Sex is associated with abundant pleasurable emotions that leave us directly hooked to our partner. Even the slighted feeling–as the pleasure of smelling our partner’s natural scent–can become an addiction.
We’ve all had a crush on someone who didn’t like us back or fell in love and it was one sided. And how long did that last?
When we wonder why it didn’t work out, on a conscious level our answer would be something similar to “he’s just not the one for me” or “it turned out she wasn’t my type.” But the real answer is probably that it didn’t work out because simply he/she didn’t like/love us back.
It is not an ugly truth—it is plainly the truth. We simply don’t need to engage in anything with anyone who is not into us. The sad news though is that most of the time, the relationships we enter, started by acknowledging the other person’s interest while we weren’t even drawn to his looks or who he is.
I personally hear many stories that go like “it’s really ironic how much I love him now when I didn’t like him two years ago.” What we don’t realize is that any hate or dislike might shift in a blink of an eye if we know we are liked, loved or admired.
The masks we wear.
There is something I always say: “You know the real face of your partner only when your relationship ends.”
Even for the couples who have known each other or were friends before being in love, there is a certain mask which we indirectly wear whenever we start dating.
This mask is worn in order to get the other person’s attention and keep him interested. We fear messing up or doing something wrong which might push our partner away, thus we reinforce the idea of keeping the mask on as long as it requires.
The love we have for ourselves.
Loving someone more than you love yourself is an endeavor which requires abundant consciousness.
The truth is that most of fights and break ups in the world happen because we put ourselves first—not that it’s a bad thing; it’s a just another statement to reinforce my thesis.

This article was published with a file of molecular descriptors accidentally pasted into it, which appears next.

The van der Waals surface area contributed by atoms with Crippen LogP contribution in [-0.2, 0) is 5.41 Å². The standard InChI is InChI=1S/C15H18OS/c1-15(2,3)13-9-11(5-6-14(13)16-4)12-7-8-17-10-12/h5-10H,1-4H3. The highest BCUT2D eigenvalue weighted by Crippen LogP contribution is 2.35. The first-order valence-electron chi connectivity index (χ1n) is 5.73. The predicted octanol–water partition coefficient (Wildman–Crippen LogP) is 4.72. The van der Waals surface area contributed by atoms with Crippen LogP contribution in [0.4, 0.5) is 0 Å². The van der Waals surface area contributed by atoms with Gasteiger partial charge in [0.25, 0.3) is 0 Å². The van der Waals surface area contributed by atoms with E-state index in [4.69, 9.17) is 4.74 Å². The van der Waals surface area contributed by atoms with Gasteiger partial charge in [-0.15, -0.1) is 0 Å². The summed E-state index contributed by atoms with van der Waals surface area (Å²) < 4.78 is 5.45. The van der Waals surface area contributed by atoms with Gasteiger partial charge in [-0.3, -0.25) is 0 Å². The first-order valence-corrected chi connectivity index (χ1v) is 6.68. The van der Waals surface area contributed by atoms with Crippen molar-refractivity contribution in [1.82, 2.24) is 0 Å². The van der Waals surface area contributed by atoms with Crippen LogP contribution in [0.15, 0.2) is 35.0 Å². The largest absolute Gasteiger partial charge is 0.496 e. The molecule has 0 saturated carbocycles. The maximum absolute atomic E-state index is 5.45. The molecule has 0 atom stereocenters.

If we come to think about it, there are plentiful relationships that ended because of the inability of compromise–which I love to call “team work” or “thinking for two.”
The numerous partners.
If “romantic love” does really exist, why do we fall in and out of love many times? Emotions arise and emotions die and we always leave relationships when they no longer serve us or when we find something better.
Where’s the consistency in this?
And once we look back we do regard our past as an illusion, denying or merely remembering any felt love?
With those words, there is one answer that makes its way to us, raising with it more questions to ask ourselves.
I truly believe that romantic love is not the highest form of love. There is one universal limitless love in this world which we can give and feel to everyone and everything. But sadly, capitalism, the music industry, the movies industry and commercialism made us believe that we need someone with us in order to love ourselves more, to live more and to feel more.
The question that I’m asking today is whether it’s possible to be comfortable with our own solitude, with our own skin, loving everyone as if they were partners to us, without the need of actually engaging in a relationship?
I say we can be in love with the whole world.
Love elephant and want to go steady?
Author: Elyane Youssef
Editor: Renée Picard
Photo: rejik at Flickr